Lawmakers aim to close the pay gap between women and men
Colorado lags behind other states in the gender pay-equity gap.
Seven little girls stood in front of a podium at the state Capitol. Each one wore a red t-shirt with a number on it, ranging from 44 to 50. Those numbers showed how old each girl will be when Colorado is expected to close the pay-equity gap between men and women – in 2057.
Colorado women and people of color still lag far behind white men in how much they’re paid. According to the Women’s Foundation of Colorado, white women earn on average about 77 cents for every dollar earned by a white man. For Latinas, it’s 54 cents, and for African-American women, it’s 66 cents.
Colorado lags below the national average on equal pay for equal work.
House Democrats Thursday rolled out a package of bills designed to address the gap under the national banner of “Equal Pay Can’t Wait,” a 20-state effort sponsored by the State Innovation Exchange, a progressive “resource and strategy center” based in Madison, Wisconsin.
The package includes the top priority for House Democrats in 2016: House Bill 16-1001, which would require state contractors to pay men and women equally for the same work. Co-sponsor Rep. Jessie Danielson of Wheat Ridge said the state should lead by example on the issue.
Danielson is also one of the sponsors for a bill, yet to be introduced, on pay transparency. That bill would expand current state law to allow all workers to talk about wages with fellow employees without fear of retribution.
A third bill, sponsored by Reps. Faith Winter of Westminster and Brittany Pettersen of Lakewood, would bar employers from asking prospective employees about salary history.
Lily Griego of 9 to 5 Working Women, a women’s advocacy group, knows first-hand what happens when an employer makes a salary decision based on the employee’s salary history. Griego worked for Jefferson County, and said she believes she would have made a salary much closer to male co-workers had her employer not known her salary history.
Because she was paid less, she had to work more jobs, and that came with a cost to her family, home and health.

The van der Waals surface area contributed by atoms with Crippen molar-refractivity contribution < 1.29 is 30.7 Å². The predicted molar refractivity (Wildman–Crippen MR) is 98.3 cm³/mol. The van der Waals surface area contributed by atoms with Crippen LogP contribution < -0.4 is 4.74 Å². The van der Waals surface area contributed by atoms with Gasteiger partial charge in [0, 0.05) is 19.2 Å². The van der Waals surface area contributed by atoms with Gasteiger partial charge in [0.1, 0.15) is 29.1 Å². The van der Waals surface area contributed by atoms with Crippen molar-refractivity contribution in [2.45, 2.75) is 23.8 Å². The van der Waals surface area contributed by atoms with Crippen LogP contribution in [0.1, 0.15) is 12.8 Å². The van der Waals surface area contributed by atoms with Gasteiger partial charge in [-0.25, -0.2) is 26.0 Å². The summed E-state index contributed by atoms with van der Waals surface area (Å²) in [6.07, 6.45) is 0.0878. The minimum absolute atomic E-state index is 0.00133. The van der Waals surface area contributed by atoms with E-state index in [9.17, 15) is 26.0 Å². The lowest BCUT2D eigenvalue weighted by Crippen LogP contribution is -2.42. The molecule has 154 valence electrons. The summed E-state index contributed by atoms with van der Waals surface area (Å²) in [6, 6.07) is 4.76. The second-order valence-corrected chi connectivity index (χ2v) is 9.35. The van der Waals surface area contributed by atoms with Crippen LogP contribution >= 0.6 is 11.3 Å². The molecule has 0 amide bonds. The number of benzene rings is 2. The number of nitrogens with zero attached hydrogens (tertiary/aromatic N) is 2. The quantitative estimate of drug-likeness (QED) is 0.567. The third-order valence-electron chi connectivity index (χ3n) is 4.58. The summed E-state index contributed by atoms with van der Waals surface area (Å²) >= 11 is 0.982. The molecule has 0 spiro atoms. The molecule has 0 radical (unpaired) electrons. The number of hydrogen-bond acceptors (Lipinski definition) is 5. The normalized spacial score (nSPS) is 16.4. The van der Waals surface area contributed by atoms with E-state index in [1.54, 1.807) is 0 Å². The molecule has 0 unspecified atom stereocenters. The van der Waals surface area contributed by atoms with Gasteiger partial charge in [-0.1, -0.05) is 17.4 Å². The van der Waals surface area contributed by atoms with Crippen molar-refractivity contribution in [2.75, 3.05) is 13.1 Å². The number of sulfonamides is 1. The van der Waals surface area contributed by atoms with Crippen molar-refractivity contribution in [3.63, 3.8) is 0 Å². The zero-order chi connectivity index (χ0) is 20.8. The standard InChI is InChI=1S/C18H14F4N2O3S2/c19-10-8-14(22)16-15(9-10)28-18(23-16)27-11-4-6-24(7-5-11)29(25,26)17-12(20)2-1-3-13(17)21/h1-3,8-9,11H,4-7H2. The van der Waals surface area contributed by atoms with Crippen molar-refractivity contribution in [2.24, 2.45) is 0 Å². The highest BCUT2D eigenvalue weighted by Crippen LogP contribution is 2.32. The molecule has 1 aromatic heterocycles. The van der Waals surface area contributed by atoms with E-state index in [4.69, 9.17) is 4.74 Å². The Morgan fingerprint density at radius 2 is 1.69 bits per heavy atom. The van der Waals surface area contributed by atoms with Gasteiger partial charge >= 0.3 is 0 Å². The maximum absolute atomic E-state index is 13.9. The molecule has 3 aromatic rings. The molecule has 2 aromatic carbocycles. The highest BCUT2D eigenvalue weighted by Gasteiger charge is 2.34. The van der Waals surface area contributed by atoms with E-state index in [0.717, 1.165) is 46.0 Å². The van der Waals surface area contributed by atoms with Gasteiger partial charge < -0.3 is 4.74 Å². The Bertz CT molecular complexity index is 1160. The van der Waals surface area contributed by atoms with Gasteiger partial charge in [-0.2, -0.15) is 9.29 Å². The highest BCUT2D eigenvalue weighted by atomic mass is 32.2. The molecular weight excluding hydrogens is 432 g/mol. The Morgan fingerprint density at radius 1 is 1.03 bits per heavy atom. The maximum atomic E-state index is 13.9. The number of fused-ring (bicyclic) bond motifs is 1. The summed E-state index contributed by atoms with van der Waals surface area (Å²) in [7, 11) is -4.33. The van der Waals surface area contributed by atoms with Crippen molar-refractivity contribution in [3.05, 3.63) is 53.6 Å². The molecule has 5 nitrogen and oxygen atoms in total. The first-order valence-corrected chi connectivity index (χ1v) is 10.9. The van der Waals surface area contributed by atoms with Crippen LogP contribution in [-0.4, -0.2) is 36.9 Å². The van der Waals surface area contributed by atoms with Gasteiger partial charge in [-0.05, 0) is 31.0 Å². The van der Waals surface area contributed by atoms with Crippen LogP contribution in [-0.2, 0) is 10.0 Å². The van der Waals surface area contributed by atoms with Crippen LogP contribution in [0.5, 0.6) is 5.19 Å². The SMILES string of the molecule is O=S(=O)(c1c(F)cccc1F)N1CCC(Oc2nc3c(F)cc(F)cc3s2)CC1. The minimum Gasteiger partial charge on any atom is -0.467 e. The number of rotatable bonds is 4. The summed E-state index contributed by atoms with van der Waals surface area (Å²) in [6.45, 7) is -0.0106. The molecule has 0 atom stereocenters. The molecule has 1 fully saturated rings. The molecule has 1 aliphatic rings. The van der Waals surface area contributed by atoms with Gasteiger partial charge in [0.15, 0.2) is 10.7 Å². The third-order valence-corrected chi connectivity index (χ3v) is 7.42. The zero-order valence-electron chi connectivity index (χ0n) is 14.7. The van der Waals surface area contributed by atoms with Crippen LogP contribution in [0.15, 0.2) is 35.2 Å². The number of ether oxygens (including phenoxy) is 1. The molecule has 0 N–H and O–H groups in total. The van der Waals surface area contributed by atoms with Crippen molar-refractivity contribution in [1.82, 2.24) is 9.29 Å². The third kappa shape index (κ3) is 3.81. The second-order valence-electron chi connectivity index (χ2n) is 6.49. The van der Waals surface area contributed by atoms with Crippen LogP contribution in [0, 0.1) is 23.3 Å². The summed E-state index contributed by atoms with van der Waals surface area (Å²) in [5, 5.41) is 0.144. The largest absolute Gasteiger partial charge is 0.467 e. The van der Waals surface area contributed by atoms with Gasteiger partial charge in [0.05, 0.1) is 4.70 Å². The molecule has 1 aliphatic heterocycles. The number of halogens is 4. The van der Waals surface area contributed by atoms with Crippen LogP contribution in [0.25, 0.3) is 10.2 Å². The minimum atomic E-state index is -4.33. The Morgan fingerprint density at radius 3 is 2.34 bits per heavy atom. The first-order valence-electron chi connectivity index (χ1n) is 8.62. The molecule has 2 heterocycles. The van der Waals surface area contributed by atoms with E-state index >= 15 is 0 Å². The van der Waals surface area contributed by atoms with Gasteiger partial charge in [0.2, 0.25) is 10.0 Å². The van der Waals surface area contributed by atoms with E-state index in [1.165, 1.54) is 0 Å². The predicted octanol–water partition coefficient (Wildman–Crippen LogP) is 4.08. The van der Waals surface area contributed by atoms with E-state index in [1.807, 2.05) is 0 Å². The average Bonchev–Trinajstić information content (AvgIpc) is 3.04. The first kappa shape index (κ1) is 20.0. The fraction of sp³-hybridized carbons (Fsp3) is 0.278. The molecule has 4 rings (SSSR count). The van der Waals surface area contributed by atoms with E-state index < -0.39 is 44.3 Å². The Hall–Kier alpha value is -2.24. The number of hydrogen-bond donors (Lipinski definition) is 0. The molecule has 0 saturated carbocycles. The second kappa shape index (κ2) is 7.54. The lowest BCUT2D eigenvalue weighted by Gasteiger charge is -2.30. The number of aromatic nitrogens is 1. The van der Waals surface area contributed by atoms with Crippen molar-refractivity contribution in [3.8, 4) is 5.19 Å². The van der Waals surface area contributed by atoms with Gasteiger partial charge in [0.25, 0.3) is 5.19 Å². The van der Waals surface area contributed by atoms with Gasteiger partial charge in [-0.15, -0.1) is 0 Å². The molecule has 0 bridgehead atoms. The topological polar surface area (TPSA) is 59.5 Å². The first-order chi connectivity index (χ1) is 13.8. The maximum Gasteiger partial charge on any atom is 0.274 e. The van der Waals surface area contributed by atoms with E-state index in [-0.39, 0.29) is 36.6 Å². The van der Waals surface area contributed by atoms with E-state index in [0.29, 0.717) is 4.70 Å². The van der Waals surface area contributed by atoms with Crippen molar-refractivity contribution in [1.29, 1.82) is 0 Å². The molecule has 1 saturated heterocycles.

“It’s reprehensible that we’re still having this conversation in 2016,” said Halisi Vicent of Colorado Black Women for Political Action.
Thursday’s news conference comes on the eve of the seventh anniversary of President Obama signing the Lilly Ledbetter Fair Pay Act, which is supposed to address pay equity issues. But according to Rep. Joe Salazar of Thornton, the act only addresses a certain group of discriminatory measures and isn’t all-inclusive. “It’s a wonderful law, but it’s only a piece of the machinery” needed to address equal pay issues, he said.
The news conference didn’t include any Republicans, either from the House or Senate. Danielson said Thursday was just the first step, and included community members who have worked together on the pay equity issue for many years. She also pointed out that similar bills have passed in other states with bipartisan support.
Finding GOP support may be a high hurdle to clear. The bills are likely to make it through the Democrat-controlled House but may struggle to pass the Republican-controlled Senate, which last year killed the state’s pay equity commission.
Another hurdle: opposition from business organizations that have blasted similar measures, like last year’s attempt to raise the state’s minimum wage.
Petterson told The Colorado Independent she and her colleagues are working with the business community to address their concerns and to make sure the bills don’t put Colorado businesses in a vulnerable position. Petterson and Winter are putting together a bill that would reward companies that have pay equity policies, which they said could also draw consumer support.
“We have the business community at the table, and have incorporated some of their feedback into these bills,” Winter said.
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